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Mike Denton preaches on ‘right words’ of 1987 apology

Preaching at the Annual Meeting 2016 closing worship on Sunday, May 1, Conference Minister Mike Denton recalled that in November 1987, former Washington North Idaho Conference Minister Jim Halfaker and nine other Christian denominational leaders signed a Public Declaration of Apology to the tribal councils and traditional spiritual leaders of the Indian and Eskimo peoples of the region.

“They acted to right wrongs of their churches’ participating in destroying Native American religions by protecting their spiritual teachings and pledging to stand in solidarity with Native Americans on religious issues and treaty negotiations,” Mike said, asking people to reflect on:  “How have we done?

“What have we done to right the wrongs, to enhance native teachings, to stand in solidarity and be advocates?” he aside.  “How might we do better?”

Those questions are important as the religious leaders of today approach the 30th anniversary and prepare to sign a renewal of that public declaration.

Mike Denton introduces PNC staff, Courtney Stange-Tregear, Wade Zick, Michelle Doherty, Mark Boyd and Arlene Hobson.

Picking up on the focus verse for the weekend repeated at the Annual Meeting, he said, “The right words at the right time are like apples of gold in settings of silver.”

Mike acknowledged that “the host people on whose lands we meet” were among the recipients of the formal apology.

“The letter then was the first letter of its kind and inspired letters all over the world,” Mike said.  “It’s now part of academic curricula.  It gives power to religious organizations.  It has not solved the aftermath of the destruction, but it gives basis for conversation.”

The apology was the “right words at the right time,” coming out of festering wounds the churches let happen.

Jeff Barker of Columbia Lakewood in Seattle and Steve Erickson of Shalom in Richland help serve communion.

A listening process began decades before the apology and led to the moment.  Over time 84 churches have been asked to support it, but it has no state support or recognition of the need for restitution.

“History says don’t hope this side of the grave,” Mike commented.  “What was written came out of decades of listening.  Regardless, the acts never should have occurred.”

Since 1987, religious leaders have reaffirmed the letter in 1997 and in 2007.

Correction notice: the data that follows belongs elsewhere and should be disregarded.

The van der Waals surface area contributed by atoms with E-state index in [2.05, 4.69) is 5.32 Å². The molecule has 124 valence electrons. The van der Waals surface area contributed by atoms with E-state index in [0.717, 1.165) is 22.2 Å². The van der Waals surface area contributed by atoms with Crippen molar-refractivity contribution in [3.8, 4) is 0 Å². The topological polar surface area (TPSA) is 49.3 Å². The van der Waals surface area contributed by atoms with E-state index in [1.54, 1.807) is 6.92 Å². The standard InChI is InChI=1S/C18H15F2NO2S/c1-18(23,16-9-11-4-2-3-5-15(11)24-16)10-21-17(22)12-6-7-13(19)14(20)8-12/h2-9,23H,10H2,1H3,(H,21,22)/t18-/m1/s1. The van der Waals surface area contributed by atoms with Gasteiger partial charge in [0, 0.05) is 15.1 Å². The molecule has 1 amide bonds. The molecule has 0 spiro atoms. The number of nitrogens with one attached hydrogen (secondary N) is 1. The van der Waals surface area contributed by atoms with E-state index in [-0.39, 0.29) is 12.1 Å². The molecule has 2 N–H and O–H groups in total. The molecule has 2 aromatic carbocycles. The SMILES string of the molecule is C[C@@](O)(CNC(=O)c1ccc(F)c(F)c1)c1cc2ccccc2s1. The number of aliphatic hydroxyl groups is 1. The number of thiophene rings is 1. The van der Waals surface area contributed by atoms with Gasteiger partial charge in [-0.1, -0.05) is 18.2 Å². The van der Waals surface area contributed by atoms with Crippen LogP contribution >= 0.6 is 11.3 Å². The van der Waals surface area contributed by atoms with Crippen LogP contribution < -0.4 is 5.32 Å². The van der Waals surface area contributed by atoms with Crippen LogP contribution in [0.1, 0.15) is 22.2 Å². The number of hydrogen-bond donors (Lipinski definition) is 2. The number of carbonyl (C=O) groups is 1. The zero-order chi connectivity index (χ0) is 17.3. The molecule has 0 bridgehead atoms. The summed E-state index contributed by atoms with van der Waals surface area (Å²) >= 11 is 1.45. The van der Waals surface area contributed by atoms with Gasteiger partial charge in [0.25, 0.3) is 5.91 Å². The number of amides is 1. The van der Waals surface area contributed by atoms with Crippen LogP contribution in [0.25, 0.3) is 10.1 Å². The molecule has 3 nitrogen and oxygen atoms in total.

Mike is involved with the group looking at the 30th anniversary and talking with indigenous people.

“It’s not meant for denominations to pat themselves on the back, but now it includes opposing and repudiating the Doctrine of Discovery,” Mike said.

Edwin Gaelai, pastor, and members of the Faavae Fou Samoan church were welcomed into the Pacific Northwest Conference of the UCC during the Annual Meeting.  Outgoing moderator Andy CastroLang or Westminster UCC in Spokane and new moderator Peter Ilgenfritz of University Congregational UCC of Seattle are in the front row.

The UCC General Synod in 2013 voted to repudiate the papal bull of 1432 in which the Holy Roman Empire claimed land it discovered.  It declared that any time Christians found something or went to a new land, the people there were discovered.  It established property rights and was used again and again.

In 1792, President Jefferson took over Native American land and made part of U.S. land.  The Supreme Court in 2005 used it to establish property rights over tribal groups.

“The wrong words spoken and enforced are like a knife to the heart,” Mike said.  “There is a place and time to call for new right words, so for 2017, we are working to repudiate the Doctrine of Discovery, which was also used in Asia, Africa and Latin America.  European churches rationalized establishing control and ownership.”

In the coming year, a group of UCC leaders will address the new situation, so it will not just be an anniversary of the apology of 1987, but a new call for next steps to welcome work for liberation and give up what has been held.

“May the Holy Spirit lead us to new right words,” Mike concluded.


Copyright © June 2016 Pacific NW UCC News


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